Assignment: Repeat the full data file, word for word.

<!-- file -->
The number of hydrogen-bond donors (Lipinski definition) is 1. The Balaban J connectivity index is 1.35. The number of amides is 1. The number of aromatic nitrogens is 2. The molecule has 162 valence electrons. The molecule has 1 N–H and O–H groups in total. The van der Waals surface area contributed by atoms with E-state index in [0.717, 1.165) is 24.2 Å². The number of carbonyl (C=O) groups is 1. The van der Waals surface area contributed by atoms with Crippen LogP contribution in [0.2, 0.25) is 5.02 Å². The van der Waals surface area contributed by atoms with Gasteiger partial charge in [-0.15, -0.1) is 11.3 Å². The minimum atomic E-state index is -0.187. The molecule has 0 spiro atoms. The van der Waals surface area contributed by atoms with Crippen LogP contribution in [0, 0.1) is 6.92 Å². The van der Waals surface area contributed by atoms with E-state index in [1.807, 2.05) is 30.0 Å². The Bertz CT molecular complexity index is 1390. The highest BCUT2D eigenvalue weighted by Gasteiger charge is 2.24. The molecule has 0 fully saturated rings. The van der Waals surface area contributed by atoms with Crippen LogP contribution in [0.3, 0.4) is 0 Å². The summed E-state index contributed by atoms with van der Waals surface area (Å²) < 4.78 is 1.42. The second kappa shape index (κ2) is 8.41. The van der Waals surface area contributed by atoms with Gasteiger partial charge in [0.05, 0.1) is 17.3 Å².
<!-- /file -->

The number of hydrogen-bond donors (Lipinski definition) is 1. The Balaban J connectivity index is 1.35. The number of amides is 1. The number of aromatic nitrogens is 2. The molecule has 162 valence electrons. The molecule has 1 N–H and O–H groups in total. The van der Waals surface area contributed by atoms with E-state index in [0.717, 1.165) is 24.2 Å². The number of carbonyl (C=O) groups is 1. The van der Waals surface area contributed by atoms with Crippen LogP contribution in [0.2, 0.25) is 5.02 Å². The van der Waals surface area contributed by atoms with Gasteiger partial charge in [-0.15, -0.1) is 11.3 Å². The minimum atomic E-state index is -0.187. The molecule has 0 spiro atoms. The van der Waals surface area contributed by atoms with Crippen LogP contribution in [0, 0.1) is 6.92 Å². The van der Waals surface area contributed by atoms with E-state index in [1.807, 2.05) is 30.0 Å². The Bertz CT molecular complexity index is 1390. The highest BCUT2D eigenvalue weighted by Gasteiger charge is 2.24. The molecule has 0 fully saturated rings. The van der Waals surface area contributed by atoms with Crippen LogP contribution in [0.3, 0.4) is 0 Å². The summed E-state index contributed by atoms with van der Waals surface area (Å²) < 4.78 is 1.42. The second kappa shape index (κ2) is 8.41. The van der Waals surface area contributed by atoms with Gasteiger partial charge in [0.05, 0.1) is 17.3 Å².